Hildur might be a certified mindfulness meditation instructor (which she is), ordained interfaith minister (that too) and Reiki Master Teacher (a Japanese technique for stress reduction and relaxation) but, she is also the co-founder of and highly involved with ReWild Long Island, a newly formed nonprofit whose mission is “Organized primarily for the purpose of working with communities on Long Island to protect and improve the biodiversity, resilience, and health of regional ecosystems by adopting sustainable landscaping practices centered around native plants.” I asked, "How could someone get involved with ReWild Long Island?" Hildur gladly explains, “Join as a member (there is a fee), be part of the discussion, be part of a plant sale. You can reach out and connect through the website” Something that we can all do is to plant native species of plants; ReWild’s website says it perfectly: “ReWilding is the act of bringing life-supporting native plants with all their genetic diversity into our private and public spaces, so that our lives become a little less sterile and a little more wild.”

One of 2019’s Long Island Sound Study Mentor Teachers, Hildur Palsdottir (far right), doing a plot activity with workshop attendees to study microplastics at the beach in Sands Point, NY. The workshop was lead by Palsdottir and fellow Mentor Teacher Leah Master (not pictured), who gave hands-on lessons on coastal erosion. Credit: Jimena Beatriz Perez-Viscasillas/LISS

The sun was setting and the questions became more SMLI-focused and when I asked her how she learned about SMLI as well as what provoked her to get involved with the Board of Trustees . “My children came to summer camp here, we would wander the grounds and I became fond of them [the grounds]. And before the holidays one year, we created a party for kids who didn’t celebrate the ‘regular’ holidays and called it the ‘Solstice Party’ here at the museum; it allowed me to get to know the board and staff. I wanted to help, so I got involved.” With Hildur being president of the board of trustees now, it felt appropriate that the next question looked towards the future, specifically the next five years here at SMLI and what she envisions for the museum. “I want to create an environment where the institution not only survives but thrives; it becomes an educational center where our young scientists learn to relate mindfully to the world around them and each other. We must teach regenerative methods and get back to Earth in all our affairs.” Specifically, she mentions that getting back to the Earth insofar as people becoming part of the solution and not part of the problem or mitigating the negative impacts that humans have already had on our environment. She went on to say, “I also want to continue to be aligned with the incredible staff here and have our ‘graduates’ recognize their effects on Earth and how they can help. One thing especially is the elimination of non-essential single-use plastics.”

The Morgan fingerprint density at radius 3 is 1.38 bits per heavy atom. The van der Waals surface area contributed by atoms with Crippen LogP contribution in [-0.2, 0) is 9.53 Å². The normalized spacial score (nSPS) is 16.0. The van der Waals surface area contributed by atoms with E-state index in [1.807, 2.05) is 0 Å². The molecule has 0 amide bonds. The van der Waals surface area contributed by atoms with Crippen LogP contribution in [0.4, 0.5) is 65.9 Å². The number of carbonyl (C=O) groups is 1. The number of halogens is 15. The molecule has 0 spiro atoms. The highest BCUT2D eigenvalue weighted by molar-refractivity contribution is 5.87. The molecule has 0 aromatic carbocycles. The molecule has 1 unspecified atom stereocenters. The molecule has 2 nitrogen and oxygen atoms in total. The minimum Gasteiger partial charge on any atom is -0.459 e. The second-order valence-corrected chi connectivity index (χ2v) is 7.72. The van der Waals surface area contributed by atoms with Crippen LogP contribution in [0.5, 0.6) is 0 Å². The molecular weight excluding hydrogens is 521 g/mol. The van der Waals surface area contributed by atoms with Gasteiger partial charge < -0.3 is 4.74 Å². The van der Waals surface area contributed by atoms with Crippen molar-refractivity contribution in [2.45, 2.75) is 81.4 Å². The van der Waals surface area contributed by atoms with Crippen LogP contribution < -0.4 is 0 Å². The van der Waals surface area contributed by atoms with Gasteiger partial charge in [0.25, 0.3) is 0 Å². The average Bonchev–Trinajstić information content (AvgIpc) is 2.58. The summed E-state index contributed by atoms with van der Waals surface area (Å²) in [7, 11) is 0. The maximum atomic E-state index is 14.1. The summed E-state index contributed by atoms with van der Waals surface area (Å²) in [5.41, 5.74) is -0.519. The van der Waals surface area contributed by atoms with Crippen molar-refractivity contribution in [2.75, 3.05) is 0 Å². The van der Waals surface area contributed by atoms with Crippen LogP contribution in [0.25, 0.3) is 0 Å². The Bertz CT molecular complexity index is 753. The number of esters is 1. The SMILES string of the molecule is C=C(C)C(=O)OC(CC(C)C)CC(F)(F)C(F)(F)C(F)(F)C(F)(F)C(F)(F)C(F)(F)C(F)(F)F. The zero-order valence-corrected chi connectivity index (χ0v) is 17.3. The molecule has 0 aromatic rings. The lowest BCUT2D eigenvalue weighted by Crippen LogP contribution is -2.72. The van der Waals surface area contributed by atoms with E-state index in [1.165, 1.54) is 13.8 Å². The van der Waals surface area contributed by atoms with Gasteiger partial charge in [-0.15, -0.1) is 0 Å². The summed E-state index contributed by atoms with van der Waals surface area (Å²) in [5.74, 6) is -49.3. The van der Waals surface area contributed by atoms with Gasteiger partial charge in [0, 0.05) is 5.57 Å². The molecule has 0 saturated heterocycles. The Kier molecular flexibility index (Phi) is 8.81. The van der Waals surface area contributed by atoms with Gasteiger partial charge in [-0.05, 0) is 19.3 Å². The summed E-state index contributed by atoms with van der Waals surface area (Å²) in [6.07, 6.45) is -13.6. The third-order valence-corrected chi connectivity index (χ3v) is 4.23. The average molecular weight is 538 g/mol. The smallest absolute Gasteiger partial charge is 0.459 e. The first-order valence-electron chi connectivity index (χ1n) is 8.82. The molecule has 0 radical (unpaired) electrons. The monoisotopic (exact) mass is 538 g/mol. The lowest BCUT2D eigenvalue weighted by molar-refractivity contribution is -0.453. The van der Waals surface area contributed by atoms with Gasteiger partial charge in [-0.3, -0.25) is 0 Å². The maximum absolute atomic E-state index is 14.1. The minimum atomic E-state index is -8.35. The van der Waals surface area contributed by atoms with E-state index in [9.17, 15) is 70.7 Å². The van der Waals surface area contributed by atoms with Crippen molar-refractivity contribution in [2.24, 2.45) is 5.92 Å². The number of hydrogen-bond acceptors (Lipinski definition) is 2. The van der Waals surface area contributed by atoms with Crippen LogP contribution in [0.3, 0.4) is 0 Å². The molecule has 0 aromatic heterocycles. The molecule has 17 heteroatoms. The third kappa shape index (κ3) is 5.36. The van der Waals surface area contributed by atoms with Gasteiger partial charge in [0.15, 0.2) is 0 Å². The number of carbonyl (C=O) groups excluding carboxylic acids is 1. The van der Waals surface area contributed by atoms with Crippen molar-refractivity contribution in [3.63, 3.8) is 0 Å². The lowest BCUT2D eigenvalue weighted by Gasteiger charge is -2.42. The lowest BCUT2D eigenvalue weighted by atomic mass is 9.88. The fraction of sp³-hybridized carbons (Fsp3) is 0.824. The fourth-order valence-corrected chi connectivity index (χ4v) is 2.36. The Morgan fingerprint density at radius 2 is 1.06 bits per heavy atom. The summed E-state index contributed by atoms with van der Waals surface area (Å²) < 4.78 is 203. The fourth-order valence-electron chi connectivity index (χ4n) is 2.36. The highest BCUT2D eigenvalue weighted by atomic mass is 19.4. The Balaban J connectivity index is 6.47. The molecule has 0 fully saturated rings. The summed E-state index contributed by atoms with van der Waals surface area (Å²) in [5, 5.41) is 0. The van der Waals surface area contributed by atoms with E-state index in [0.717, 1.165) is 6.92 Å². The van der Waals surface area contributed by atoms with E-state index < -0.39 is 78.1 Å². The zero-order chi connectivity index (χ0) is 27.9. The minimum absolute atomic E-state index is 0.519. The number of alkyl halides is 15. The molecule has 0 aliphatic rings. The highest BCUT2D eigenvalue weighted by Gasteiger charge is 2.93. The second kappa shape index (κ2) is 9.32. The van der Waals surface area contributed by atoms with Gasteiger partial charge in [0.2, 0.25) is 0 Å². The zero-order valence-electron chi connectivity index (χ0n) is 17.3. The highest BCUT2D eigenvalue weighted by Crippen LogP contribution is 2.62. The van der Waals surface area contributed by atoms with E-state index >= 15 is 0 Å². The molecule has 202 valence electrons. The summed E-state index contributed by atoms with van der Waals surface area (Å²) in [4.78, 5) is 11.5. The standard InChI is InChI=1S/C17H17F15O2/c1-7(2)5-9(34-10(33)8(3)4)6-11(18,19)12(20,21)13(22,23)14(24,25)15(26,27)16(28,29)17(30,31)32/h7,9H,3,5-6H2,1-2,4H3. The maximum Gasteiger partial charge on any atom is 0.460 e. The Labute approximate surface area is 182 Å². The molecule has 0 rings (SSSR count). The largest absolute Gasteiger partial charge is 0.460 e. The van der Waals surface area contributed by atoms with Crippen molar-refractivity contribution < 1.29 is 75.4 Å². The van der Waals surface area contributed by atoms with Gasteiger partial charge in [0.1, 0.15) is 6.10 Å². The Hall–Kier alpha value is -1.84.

Personally, I have been fortunate enough to work with incredibly smart young people when I ran an international, STEM-based innovation competition for high school students which sent me on a cruise to the Dominican Republic as well as work with such wonderful people like Joan Dickinson the director of Community Relations at Stony Brook University. When I asked what the “most interesting STEM-based thing” she’d ever done, I was shocked to learn that it wasn’t working with a Nobel laureate or researching at Berkeley National Lab, rather it was something much closer to home. “Raising Monarch butterflies from eggs, observing them through their entire life cycle much in the way Maria Sibylla Merian did.” Addressing the confusion playing across my face as she finished her previous sentence, Hildur elaborates, “She was a Naturalist at a time when it was unheard of that women were going on research expeditions. She lived from 1647 to 1717 and she provided evidence of the metamorphosis insects went through; they didn’t just APPEAR from the ground.”

Having my eyes opened to a woman in history I didn’t know of before, I saved the hardest question for last. Being from Iceland, I asked her what the coolest thing about your native country is. Laughing, she says, “The ice… and underground fire … geothermal energy! This energy is very sustainable and is leading to Iceland dropping its usage of fossil fuels as it hopes to be carbon neutral by 2040!” This is in part due to Iceland’s participation in the Paris Agreement signed by 197 countries, aiming to lower greenhouse emissions and limit the global temperature increase in this century to 2 degrees Celsius above pre-industrial levels. “The fresh, clean air and pure water of Iceland is something I am proud of.”

It was with that answer, that our time was over, and I had to attend to other duties around the museum. Hildur continues to be a source of ideas and helps guide the museum into the future. Always willing to lend a hand or listen to an idea, if you meet her, you’ll know. She’ll listen and move forward excitedly into the future.

If you'd like more reading...

The Science Museum of Long Island’s website as always, is, the phone number is 516-627-9400 and contact email is for any questions, programs schedules or if you just want to say “Hi.”